Roller Organ's and Organette's are hand-cranked reed playing instruments that were produced from the late 1870's through the mid 1920's. They quickly fell out of favor after the introduction of the phonograph around the turn of the century but cost much less than disk or cylinder music boxes manufactured during the same period. Organette's were produced in the thousands in both the USA and Europe and were considered the common-mans form of entertainment since music boxes and other automatic mechanical music instruments were much more expensive. Sadly most ended up in the attic, in the barn or simply thrown away, but thanks to the internet they're enjoying a renewed interest.
Some organette's use paper music-rolls similar to a player piano, some use metal or cardboard disk's and others use thick folded cardboard book-music as the media. The Autophone Co. of New York produced thousands of instruments called the "Roller Organ" which used pinned wooden cylinders that are commonly called "cobs" or "rollers". The name stuck, and even today paper-roll playing organette's are mistakenly called Roller Organ's. Organette's are a relatively inexpensive introduction to mechanical music as well as a great investment. So look around - there might be one waiting to be found in your attic, estate sale or local auctions.
The "Autophone", invented by Henry B. Horton in 1878, was the first organette produced in the U.S.A. The pressure operated organette's were available in a hand-squeezed 22-note model and larger 32-note model. The larger 32-note machine was also produced in an elaborate floor standing model. Horton also invented the Calendar Clock in 1864.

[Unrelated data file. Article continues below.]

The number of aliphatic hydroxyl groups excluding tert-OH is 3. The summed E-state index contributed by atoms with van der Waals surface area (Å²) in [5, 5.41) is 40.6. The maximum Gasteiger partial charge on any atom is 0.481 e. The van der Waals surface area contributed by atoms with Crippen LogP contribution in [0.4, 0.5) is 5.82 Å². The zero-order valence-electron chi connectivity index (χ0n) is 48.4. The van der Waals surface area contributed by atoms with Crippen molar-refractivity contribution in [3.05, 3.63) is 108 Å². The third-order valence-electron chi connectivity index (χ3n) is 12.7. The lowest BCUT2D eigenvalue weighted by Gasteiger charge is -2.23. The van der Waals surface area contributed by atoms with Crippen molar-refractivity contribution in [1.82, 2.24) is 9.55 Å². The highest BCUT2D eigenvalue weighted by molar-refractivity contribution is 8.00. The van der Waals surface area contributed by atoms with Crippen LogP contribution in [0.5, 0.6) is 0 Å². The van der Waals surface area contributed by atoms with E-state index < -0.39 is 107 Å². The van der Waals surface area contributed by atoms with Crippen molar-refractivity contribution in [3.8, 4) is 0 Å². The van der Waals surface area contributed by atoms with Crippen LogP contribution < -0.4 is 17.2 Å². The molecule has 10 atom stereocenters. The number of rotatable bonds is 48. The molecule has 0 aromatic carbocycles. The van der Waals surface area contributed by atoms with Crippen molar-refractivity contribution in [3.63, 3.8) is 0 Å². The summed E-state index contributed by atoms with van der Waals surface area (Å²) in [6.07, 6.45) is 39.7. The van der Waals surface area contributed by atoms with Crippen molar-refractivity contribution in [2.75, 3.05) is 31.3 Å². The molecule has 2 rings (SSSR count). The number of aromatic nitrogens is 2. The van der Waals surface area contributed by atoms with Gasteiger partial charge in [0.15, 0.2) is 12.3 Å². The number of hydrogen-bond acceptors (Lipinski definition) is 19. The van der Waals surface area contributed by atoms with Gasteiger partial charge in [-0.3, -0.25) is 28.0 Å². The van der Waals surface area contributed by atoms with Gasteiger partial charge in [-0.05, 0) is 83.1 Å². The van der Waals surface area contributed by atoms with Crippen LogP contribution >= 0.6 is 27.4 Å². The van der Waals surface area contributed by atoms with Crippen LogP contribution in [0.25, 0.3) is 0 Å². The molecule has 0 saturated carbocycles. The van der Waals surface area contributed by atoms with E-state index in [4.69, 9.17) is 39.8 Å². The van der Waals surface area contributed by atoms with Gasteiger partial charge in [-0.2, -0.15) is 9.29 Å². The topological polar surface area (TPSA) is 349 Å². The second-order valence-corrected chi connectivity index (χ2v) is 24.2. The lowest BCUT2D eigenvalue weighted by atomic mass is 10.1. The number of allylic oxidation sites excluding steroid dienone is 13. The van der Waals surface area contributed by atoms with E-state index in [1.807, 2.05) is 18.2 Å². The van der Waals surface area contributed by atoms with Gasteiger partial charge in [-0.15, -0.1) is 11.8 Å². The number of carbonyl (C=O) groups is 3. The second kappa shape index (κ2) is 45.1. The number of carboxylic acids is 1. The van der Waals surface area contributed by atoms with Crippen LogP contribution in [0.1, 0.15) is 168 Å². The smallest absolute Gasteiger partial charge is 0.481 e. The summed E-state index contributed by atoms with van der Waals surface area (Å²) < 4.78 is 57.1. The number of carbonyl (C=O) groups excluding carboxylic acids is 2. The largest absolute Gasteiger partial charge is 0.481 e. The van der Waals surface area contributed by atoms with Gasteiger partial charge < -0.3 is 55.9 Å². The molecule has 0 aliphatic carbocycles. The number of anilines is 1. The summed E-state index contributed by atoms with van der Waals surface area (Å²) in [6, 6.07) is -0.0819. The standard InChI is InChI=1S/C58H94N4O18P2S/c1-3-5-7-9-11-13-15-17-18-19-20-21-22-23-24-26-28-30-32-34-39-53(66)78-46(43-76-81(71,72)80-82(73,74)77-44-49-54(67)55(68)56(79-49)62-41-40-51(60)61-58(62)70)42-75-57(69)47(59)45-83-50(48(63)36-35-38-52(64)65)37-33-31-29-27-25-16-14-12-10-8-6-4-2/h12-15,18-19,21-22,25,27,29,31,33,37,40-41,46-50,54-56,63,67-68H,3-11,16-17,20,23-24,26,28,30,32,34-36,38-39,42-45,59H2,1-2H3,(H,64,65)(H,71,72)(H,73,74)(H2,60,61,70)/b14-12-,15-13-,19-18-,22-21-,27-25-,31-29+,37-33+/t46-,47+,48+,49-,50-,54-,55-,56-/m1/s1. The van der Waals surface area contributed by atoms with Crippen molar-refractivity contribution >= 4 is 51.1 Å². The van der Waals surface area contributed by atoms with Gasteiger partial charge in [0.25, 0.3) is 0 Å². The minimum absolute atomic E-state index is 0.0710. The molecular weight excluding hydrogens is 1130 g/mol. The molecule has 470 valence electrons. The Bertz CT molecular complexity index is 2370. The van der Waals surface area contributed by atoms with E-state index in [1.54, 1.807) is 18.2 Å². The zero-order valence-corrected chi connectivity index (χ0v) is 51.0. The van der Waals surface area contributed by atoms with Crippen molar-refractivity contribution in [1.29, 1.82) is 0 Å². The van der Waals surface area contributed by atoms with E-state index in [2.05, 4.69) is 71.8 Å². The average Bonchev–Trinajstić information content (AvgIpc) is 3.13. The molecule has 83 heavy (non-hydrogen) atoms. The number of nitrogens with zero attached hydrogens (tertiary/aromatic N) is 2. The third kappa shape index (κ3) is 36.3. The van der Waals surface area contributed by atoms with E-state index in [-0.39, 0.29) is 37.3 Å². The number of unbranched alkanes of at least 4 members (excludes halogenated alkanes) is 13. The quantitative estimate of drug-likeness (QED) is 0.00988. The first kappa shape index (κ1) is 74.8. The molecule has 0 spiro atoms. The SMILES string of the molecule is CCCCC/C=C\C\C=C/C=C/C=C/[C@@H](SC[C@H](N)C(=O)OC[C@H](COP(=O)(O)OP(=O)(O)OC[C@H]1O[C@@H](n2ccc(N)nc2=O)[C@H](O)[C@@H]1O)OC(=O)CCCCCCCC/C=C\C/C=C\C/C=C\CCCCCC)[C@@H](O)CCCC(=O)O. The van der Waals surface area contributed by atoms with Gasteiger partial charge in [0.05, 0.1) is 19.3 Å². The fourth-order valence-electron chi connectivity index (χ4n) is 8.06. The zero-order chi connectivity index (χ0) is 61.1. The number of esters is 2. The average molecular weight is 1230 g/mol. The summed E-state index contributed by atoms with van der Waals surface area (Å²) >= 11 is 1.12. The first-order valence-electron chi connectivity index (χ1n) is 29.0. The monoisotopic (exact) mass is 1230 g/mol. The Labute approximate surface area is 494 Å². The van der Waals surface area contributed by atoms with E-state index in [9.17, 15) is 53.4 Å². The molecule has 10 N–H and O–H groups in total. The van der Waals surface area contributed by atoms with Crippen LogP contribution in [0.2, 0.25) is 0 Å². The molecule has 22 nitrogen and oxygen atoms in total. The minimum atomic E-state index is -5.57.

Click on any photo for a video of the organette playing!
The Autophone Company replaced the early model organette's invented by Horton and began production of the Gem, Concert, Grand, Chautauqua and Home Music Box, as well as a few other branded names. Earlier models, like the one pictured above, were pressure operated which forced air out through the reeds. This was changed early on in production to the more efficient vacuum system which became the standard for the majority of American made organette's.
The pneumatic operated organette's, such as the Mandolina, Celestina, Symphonia and others were the most expensive organette's made due to their higher quality craftsmanship and more complex mechanical systems. Each individual note is actuated by a small pneumatic valve that opens the airway to the reeds. The pneumatic action allows the organette
to play fast and repetitive notes not possible on standard
paper-as-valve organette's or cob organs. They are by far the best sounding and most powerful of all the organette's that were produced.
The "Tournaphone" and "Cabinetto" had the largest music roll of all the table top organette's produced that's almost 13" wide! The large resonator for the reeds gives this instrument a deep mellow tone not heard on smaller organette's. The Tournaphone Company also produced the Aurephone and Celcelia organette's.
Produced by Paul Ehrlich, the Ariston is one of several pressure operated organette's that were produced in Germany. Ariston's were available in 16, 19, 24 and 36 reeds. Some models were also sold with a Tremolo Stop, Forte Stop, and double reeds. The majority of German instruments that were made used punched zink or thick cardboard disk's as the music media. Most European organette's are pressure operated rather than vacuum.
The Web Ring below is a ring of web sites for Enthusiasts
and Collectors of Crank Organs, Roller Organs, Organettes, Paper Roll or
Disc Organs, Barrel Organs, Busker Organs, Monkey Organs, Street Organs,
or any type of Hand-Operated Mechanical Reed or Pipe Organ.